As the dust settles on the Premier League season, and the sky-blue pyro finally fades away from the streets of Manchester, there’s a good few weeks before the start of the transfer window to examine Manchester City’s season. Pep Guardiola made it consecutive league titles, winning four of the last five available after some final day drama helped them overturn a two-goal deficit to Aston Villa and win 3-2 to secure the trophy, having been clear favourites on the bet exchange.
For all of the breath-taking football they played this season, it was two defensive midfielders who had to bail City out — İlkay Gündoğan’s brace either side of Rodri’s piledriver on the edge of the box was enough on a suspense-filled afternoon at the Etihad Stadium. But City could have just as easily lost that game, and their lack of an out-and-out goalscorer — Gabriel Jesus being used more as a wide forward — has meant they have struggled to break sides down this season.
That might seem a strange conclusion to get from a side that scored 97 league goals, but failing to sign a recognised striker after missing out on Harry Kane has meant more responsibility from the midfield. While Erling Haaland and Julián Álvarez have been signed to carry that burden next year, Guardiola’s big money signing of last summer certainly flattered to deceive in the context of City’s season.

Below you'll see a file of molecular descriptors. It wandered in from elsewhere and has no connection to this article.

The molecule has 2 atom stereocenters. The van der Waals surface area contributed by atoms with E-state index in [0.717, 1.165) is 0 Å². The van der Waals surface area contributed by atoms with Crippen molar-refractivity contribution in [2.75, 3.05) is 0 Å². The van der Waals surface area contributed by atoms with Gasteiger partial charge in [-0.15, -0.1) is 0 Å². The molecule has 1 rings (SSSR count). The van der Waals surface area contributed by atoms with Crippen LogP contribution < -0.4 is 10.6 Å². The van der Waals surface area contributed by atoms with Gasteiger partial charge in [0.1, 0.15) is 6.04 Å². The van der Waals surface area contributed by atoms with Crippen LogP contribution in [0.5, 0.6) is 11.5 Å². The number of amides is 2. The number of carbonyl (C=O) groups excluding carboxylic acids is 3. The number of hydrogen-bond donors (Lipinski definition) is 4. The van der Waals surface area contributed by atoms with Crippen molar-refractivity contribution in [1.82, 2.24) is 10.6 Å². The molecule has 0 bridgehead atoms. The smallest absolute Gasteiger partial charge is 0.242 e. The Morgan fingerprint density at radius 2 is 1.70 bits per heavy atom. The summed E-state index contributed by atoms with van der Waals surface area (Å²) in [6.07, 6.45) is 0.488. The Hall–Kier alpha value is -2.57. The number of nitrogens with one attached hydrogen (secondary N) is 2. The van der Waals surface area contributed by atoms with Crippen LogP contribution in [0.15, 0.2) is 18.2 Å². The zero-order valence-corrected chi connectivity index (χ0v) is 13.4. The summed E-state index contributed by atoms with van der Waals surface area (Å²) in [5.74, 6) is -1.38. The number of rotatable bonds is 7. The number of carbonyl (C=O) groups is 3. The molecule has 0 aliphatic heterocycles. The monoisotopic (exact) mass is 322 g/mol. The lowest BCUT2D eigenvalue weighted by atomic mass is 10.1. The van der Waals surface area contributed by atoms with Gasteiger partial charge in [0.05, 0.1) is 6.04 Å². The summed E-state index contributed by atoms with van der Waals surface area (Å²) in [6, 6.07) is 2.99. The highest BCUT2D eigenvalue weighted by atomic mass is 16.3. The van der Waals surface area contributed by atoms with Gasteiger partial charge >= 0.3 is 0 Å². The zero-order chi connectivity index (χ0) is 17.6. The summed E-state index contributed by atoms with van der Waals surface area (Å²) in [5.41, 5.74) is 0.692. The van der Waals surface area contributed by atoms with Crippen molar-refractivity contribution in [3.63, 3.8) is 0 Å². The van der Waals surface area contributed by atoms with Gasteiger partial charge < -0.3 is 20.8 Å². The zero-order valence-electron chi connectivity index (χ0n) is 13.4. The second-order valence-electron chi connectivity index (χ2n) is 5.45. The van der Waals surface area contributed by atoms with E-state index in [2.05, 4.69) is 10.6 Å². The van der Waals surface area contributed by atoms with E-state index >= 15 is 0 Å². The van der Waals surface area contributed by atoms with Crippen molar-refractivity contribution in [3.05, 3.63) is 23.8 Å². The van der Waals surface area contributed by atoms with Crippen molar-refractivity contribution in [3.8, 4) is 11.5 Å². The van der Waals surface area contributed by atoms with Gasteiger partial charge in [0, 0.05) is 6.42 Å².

Jack Grealish arrived for £100 million from Villa and its fair to say he has taken his time to be integrated into the Spaniard’s system. Having scored six goals and provided four assists, you’d expect the 26-year-old to have slightly better productivity, but his versatility ended up being a poison chalice, as he was forced out of his more familiar number 10 role and asked to occupy space out wide in a team that sees far more of the ball than what he was used to in the West Midlands.
Then of course, there’s the pressure of the price tag. Despite scoring a first goal relatively early in his City career at home to Arsenal, with each passing game the Birmingham native failed to find the back of the net, the more scrutiny he received. Nonetheless, he managed to score some important goals in the title race. He finally looked to have stopped playing within himself, and started the comeback against West Ham United with a clever finish.
Guardiola clearly has high expectations of Grealish and while the season wasn’t as successful as he would have liked, it was clear he was proud of the progress he made in terms of fitting into the City way of playing. Before the final day against Villa this was clear to see. “For him to have never won a Premier League, it’s so exciting,” he said.
“The day after, we’ll be happy if we have won. But my advice is to try to be happy playing football, this is more important than winning titles. You feel alone after two or three days. That’s all? All the effort for that?
“Having it on your CV is good but no more than that. It’s magnificent and then you defend over a year being a champion. Someone has to take us out.”
While it looked as though Grealish had matured as a player, his celebrations in City’s title parade seem to say otherwise. After a video emerged of him slating Newcastle United’s Miguel Almirón, a few Magpies fans were understandably frustrated — after all, the Paraguayan had played 200 minutes less than him and only scored two less goals. The next season will be make or break as Grealish enters his prime years, and anything less than Guardiola’s high standards could see a place on the bench become a more permanent fixture, regardless of how expensive he was.